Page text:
- In 2024, technology is a market driven by employers.
- Carta is exiting the startup stock sale business.
- Effective metrics for your next investor update.
Whenever I sit down to write, I don’t worry too much if the initial idea seems kinda “meh.” I just crank out a draft and see where it goes. Sometimes it turns out great, other times not so much. But even if it sucks at first, I might figure out a way to fix it a week later. Heck, there’ve been times when I hated something one month and loved it the next. You never know.
I’m a big believer in just diving in and getting stuff done. To me, the whole debate between “ideas” and “execution” is kinda pointless. You can’t improve a blank page, right? Plus, you never really know how complicated an idea is gonna be until you start working on it. So, you’ve gotta do both—come up with the idea and take it for a test drive to see if it’s got legs.
That said, it’s crucial to keep things low–key at the start. Let’s be real, we’ve all got limited time and energy, and there’s always something else that needs doing. You can’t pour a ton of resources into every whim or idea. Keeping the initial effort minimal helps you suss out an idea’s potential without breaking the bank, either in time or resources.
I got convinced this heuristic is alright based on own my experience. (Writer’s block, am I right?) But it’s not limited to just one field; it applies broadly to startups, projects, coding, ideas—essentially anything. A straightforward yet impactful framework to kick off 2024.
In 2024, technology is a market driven by employers
Every year, Cloudflare CEO Matthew Price makes it a practice to disclose the number of job applications received and the count of hires. On December 29, he revealed the statistics for 2023. In 2021, approximately 7 out of every 1,000 applicants were hired, but this ratio decreased to less than 1 in 2023.
The majority of the decline appears to be due to a significant increase in applications each year. Considering the events of 2022 and 2023, it’s reasonable to conclude that this surge is a result of the tech industry shifting from an employee-driven market to one dominated by employers.
An employee’s market occurs when employers face significant challenges in finding qualified staff. Prospects aren’t enticed by basic job availability slogans; they scrutinize multiple job offers, seeking to meet their ever-growing expectations. Employers, therefore, must intensify their efforts to attract candidates with the necessary qualifications. Even retaining current employees in the company can become a challenge in such conditions.
But it appears we’ve shifted to an employer’s market now. With widespread layoffs, startups shutting down, and job insecurity common at even established companies, there’s a larger pool of job seekers. This results in heightened competition for each candidate. It’s an important factor to consider this year, whether you’re planning to hire or looking for a new job.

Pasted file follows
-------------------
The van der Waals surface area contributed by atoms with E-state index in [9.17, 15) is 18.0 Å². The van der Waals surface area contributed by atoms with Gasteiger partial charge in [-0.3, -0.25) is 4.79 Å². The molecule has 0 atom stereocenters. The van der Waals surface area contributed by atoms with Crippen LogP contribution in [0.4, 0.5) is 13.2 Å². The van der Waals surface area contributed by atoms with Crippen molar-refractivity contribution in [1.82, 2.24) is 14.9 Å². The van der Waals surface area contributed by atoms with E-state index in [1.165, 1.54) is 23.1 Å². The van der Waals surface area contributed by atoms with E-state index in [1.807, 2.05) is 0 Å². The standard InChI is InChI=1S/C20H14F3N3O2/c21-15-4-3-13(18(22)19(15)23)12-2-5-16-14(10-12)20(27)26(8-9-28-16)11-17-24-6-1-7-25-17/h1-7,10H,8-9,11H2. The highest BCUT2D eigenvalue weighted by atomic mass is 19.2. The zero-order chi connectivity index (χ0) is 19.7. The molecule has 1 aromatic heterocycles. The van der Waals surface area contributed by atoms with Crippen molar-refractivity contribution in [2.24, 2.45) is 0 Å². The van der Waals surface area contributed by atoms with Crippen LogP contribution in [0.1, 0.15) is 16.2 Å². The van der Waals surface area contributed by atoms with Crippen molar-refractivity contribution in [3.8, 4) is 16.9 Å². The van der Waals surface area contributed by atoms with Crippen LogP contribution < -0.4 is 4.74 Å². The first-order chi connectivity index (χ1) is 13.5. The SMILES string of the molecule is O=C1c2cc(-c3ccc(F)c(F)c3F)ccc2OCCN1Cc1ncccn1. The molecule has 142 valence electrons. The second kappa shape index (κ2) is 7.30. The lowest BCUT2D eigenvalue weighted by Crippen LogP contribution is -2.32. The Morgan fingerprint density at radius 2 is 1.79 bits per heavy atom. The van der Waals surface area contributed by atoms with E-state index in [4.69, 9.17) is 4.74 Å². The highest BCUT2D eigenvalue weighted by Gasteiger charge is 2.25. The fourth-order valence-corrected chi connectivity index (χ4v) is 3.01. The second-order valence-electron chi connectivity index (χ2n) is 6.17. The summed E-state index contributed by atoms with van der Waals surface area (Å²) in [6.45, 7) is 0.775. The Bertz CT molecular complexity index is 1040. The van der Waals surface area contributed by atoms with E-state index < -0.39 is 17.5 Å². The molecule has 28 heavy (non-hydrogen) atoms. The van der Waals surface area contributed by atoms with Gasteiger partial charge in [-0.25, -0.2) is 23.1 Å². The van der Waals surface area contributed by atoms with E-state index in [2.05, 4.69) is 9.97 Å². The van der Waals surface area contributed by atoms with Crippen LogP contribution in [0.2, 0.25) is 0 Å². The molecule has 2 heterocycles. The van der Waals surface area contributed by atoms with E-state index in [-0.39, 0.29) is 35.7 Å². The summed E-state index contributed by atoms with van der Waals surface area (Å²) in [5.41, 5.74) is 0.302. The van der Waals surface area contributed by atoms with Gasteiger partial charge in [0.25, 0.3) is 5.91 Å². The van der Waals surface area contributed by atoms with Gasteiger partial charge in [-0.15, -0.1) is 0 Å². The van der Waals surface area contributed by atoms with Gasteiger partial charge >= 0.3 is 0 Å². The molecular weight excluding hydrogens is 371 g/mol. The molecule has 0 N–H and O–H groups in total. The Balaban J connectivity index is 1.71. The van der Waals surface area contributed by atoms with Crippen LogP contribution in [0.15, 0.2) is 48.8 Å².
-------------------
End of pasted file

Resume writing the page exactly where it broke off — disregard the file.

Generative AI in Product Design
You may have noticed that in 2023, Before Growth has alternated between AI and other early-stage startups. In a year in which AI startups made up over 60% of Y Combinator’s startup class, this was deliberate. But there was also another reason behind this choice.
When I began structuring my ideas about AI, it became clear that I had more material than what a few newsletter issues could cover. In fact, the content was extensive enough to fill a short book. This led me to think: Why not write it? And that’s how Generative AI in Product Design, an ebook focused on designing and building products in the AI era, came into this world. You can check it out here. It offers case studies on artificial intelligence applied to next-gen products and just enough theory for you to build your next app with gen AI.
Can you trust Carta with your cap table?
Karri Saarinen, co-founder of Linear, recently highlighted an issue on Twitter regarding Carta, a platform known for helping startups manage equity ownership and option grants. The main concern is Carta’s cold outreach to Linear’s angel investors, proposing the sale of their shares to prospective buyers Carta has identified. Given Linear’s status as a highly sought-after tech startup, finding buyers wasn’t difficult. However, founders are usually cautious about equity for good reasons. Selling equity might signal a lack of confidence, or it could bring in an investor whose interests don’t align, potentially leading to complications in critical scenarios like company sales. I’m not surprised that Saarinen is unhappy.
The investor Carta contacted was a family member who had never publicly disclosed their ownership of Linear shares, raising concerns about privacy and confidentiality. The question then is why Carta would take such a risk with their reputation. The answer lies in financial incentives: while having a leading startup like Linear use their management platform brings in about $10,000 annually for Carta, acting as a broker in just one transaction could earn them a $100,000 commission.
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